Greatest Places has a syrupy sweet, cloying narrative. (On several occasions I covered my ears in order to endure it.) I give this movie a 2. If Avery Brooks only could have had laryngitis that day, this movie could have earned a 5 instead (without *any* narrative at all). The low grade of the movie isn't Brooks' fault per se, although he does a superlative job of drawing out each sappy line, with his skilled melodic baritone. Afterwards, watching the credits, I cursed the writer.
Moving on to the cinematography: Some of the images were, as your would expect, breathtaking. I was especially enamored of Madagascar and Namib. But the enormous power of IMAX imagery was blown to bits with choppy editing and constant (dozens) of abrupt cuts (every 15 to 20 seconds) from panoramic landscapes to adorably cute animals or close-up flora & fauna.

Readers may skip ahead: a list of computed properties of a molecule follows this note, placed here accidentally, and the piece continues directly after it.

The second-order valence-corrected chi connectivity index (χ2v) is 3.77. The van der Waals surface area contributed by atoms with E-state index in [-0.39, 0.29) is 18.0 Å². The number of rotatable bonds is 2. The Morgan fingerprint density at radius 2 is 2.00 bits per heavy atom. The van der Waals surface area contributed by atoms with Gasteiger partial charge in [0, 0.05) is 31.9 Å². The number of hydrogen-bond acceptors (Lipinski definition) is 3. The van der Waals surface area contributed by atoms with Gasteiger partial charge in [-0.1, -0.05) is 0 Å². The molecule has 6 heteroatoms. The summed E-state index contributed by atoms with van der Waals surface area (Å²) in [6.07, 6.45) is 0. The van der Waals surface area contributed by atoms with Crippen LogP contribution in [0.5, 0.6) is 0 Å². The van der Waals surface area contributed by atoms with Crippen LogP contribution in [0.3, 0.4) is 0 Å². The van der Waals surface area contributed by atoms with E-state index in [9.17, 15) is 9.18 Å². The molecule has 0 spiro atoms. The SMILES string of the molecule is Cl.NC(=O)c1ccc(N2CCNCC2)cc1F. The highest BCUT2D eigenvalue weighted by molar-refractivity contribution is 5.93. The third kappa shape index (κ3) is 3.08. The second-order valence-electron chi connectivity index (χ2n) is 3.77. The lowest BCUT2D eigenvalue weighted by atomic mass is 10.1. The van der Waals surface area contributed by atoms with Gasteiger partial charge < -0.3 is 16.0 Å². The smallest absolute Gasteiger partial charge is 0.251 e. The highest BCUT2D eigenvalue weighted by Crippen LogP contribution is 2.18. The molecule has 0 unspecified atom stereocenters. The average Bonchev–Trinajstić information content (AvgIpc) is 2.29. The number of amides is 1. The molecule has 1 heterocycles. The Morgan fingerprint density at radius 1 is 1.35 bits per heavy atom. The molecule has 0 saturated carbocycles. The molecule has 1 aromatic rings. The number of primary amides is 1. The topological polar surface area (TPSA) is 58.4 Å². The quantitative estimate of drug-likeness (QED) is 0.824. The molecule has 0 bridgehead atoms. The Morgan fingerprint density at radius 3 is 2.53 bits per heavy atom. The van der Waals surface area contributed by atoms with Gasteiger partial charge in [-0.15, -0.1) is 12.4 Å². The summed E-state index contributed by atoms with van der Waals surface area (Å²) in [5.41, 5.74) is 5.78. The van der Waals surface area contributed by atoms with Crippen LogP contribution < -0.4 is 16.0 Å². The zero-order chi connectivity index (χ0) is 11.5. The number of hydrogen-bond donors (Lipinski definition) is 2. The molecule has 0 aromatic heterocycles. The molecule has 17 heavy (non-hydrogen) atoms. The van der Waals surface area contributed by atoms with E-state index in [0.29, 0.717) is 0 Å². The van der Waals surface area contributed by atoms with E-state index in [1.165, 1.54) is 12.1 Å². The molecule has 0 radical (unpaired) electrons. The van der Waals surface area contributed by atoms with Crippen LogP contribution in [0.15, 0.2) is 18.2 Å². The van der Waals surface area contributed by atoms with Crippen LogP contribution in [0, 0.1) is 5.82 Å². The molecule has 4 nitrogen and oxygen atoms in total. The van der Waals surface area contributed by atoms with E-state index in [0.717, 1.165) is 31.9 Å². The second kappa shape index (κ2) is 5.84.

Uggghh! Very frustrating! Every time the imagery sweeps over you with power and grandeur, it's crudely jerked away and replaced with something to make a 3rd grader go "awww ... isn't that cute". The frequent changes in visual scale -- from viewing 15,000 feet of landscape to face-shots of cute animals -- are enough to give you vertigo, or at least a headache.
The movie had a valid concept. But together with a horrible writer, an outstanding saccharine execution of a juvenile narrative, and "gotta get a little of every shot in here" editing, the entire movie was lost. I wouldn't watch it again if you paid me. (But I would gladly order some 16 x 20 color prints from the movie's imagery.) What a shame.
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